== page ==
The Times' Experts
February 1, 2001
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An article in the international section of today's New York Times runs under the headline, "Unpersuaded By Verdict, Bush Backs Sanctions." It quotes, as an expert on the issue of sanctions against Libya, "Ambassador Robert Pelletreau, a former State Department official for Near Eastern affairs." The Times might have been wise to disclose to its readers that Mr. Pelletreau, since leaving the State Department, has been earning a living as a Washington lawyer representing, among other clients, at least one businessman with interests in Libya, according to Time magazine. Mr. Pelletreau has also, since leaving government service, functioned as a registered foreign agent paid by Egypt and Tunisia, according to filings with the Department of Justice.
Mr. Pelletreau's relationship with the Swiss-based Arab businessman, Kamel Ghribi, was reported by Time magazine on March 27, 2000. The Forward newspaper, in a September, 10, 1999, dispatch by Seth Gitell, also reported that, according to a memo by an American trade executive, Stephen Hayes, Mr. Pelletreau "suggested to Ghribi that Libya would be better served by staying out of the Kosovo matters. Pelletreau and I both suggested to Ghribi that if Libya did want to be viewed more positively, they should accept Kosovar refugees."
Susan Cohen, the mother of a Pan Am 103 victim, told the Forward in 1999 that she wanted to know why Mr. Pelletreau "is giving advice on how Gadhafi can make himself acceptable."
Now, a year and a half later, the Times is quoting Mr. Pelletreau as an expert on Libya sanctions without any disclosure to readers that he has interests in the matter other than as a former U.S. government official.
Lost in D.C.: An article in the business section of today's New York Times reports on the fact that Bertelsmann has now hired the former head of the antitrust division of the Justice Department, Joel Klein. "They began meeting for breakfast about twice a year at downtown Washington restaurants like the Four Seasons," the New York Times reports. The Four Seasons restaurant is in New York. There is a Four Seasons Hotel in Washington, and one can get breakfast there, but it is in Georgetown, not in "downtown" Washington.
Rattner Watch: The same article contains this quote about Mr. Klein from Steven Rattner, who is described as "an investment banker who knows him": "Joel has developed pretty good insights into the businesses he was regulating and a point of view on them, and I am pretty sure he will offer those up."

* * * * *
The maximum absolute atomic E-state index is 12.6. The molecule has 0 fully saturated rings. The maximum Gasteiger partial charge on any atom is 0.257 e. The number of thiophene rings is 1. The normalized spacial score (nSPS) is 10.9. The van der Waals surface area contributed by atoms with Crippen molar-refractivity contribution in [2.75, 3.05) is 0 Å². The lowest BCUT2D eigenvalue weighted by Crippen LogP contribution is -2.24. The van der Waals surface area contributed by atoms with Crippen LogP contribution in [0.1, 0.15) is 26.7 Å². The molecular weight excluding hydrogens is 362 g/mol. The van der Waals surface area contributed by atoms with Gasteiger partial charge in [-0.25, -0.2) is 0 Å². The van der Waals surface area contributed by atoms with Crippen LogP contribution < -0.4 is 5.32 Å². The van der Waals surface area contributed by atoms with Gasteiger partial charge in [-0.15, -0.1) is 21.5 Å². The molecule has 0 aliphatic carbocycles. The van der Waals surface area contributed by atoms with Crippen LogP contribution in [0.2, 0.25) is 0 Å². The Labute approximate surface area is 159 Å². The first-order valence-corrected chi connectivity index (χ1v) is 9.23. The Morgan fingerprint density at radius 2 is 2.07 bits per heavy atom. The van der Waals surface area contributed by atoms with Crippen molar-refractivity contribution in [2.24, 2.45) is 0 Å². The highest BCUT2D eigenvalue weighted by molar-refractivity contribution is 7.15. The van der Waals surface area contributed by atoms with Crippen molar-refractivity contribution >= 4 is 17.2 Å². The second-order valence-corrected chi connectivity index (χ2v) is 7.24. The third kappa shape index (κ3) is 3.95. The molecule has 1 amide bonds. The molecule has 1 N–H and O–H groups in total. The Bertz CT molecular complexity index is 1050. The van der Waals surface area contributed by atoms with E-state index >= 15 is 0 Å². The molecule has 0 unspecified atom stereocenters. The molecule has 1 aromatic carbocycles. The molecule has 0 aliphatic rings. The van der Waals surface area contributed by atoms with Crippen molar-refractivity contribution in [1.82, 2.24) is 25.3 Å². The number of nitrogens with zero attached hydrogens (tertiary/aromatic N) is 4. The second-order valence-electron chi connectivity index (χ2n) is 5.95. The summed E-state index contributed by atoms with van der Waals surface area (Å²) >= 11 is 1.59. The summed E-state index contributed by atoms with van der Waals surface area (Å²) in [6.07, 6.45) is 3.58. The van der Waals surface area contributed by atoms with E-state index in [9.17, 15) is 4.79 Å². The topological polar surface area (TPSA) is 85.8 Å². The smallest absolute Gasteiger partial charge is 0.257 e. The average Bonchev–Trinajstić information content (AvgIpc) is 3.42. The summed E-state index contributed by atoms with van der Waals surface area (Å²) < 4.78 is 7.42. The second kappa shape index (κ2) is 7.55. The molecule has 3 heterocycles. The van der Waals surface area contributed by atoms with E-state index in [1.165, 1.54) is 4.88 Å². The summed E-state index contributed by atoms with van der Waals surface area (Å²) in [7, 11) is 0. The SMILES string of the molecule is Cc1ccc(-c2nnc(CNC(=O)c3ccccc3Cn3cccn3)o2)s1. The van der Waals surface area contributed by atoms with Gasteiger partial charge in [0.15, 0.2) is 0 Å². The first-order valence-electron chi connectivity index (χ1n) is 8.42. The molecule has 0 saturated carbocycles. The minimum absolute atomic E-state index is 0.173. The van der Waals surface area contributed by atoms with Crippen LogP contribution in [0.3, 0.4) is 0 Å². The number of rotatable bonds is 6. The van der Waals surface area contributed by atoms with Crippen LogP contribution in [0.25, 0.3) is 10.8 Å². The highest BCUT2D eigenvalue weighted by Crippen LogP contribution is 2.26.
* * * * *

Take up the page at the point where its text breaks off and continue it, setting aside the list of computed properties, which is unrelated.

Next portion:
The New York Times is in danger of becoming overly reliant on Mr. Rattner. He was quoted at length on Tuesday in a special report in the Times arts section about the capital campaigns of New York cultural institutions. "I got involved in the Met because I moved across the street from it," Mr. Rattner was quoted as saying in that article, identified as "the investment banker and former deputy chairman of Lazard Freres & Company." He also happens to be a former reporter for the Times and, according to published reports, a friend of the publisher. Smartertimes.com isn't saying he shouldn't be quoted in the paper, or that his Times connections must be disclosed to readers, but it is slightly odd to see him quoted twice in three days on stories that the Times could just as easily have quoted someone else in.
Off the Marc: A New York Times op-ed columnist, in his "Essay" this morning, misspells the name of pardoned fugitive financier Marc Rich. The Times columnist refers to "Mark" Rich.
Late Again: Another op-ed piece in today's New York Times suggests, "Instead of a Tax Cut, Send Out Dividends." You could have read about a similar idea yesterday in David Broder's column on the Washington Post op-ed page.
'Fiscal Discipline': The lead editorial in today's New York Times twice invokes "fiscal discipline" as an argument against a tax cut. Then the editorial concludes by saying it would be reckless of Congress to approve a tax cut "before Congress begins to address the host of important issues that will require new spending."
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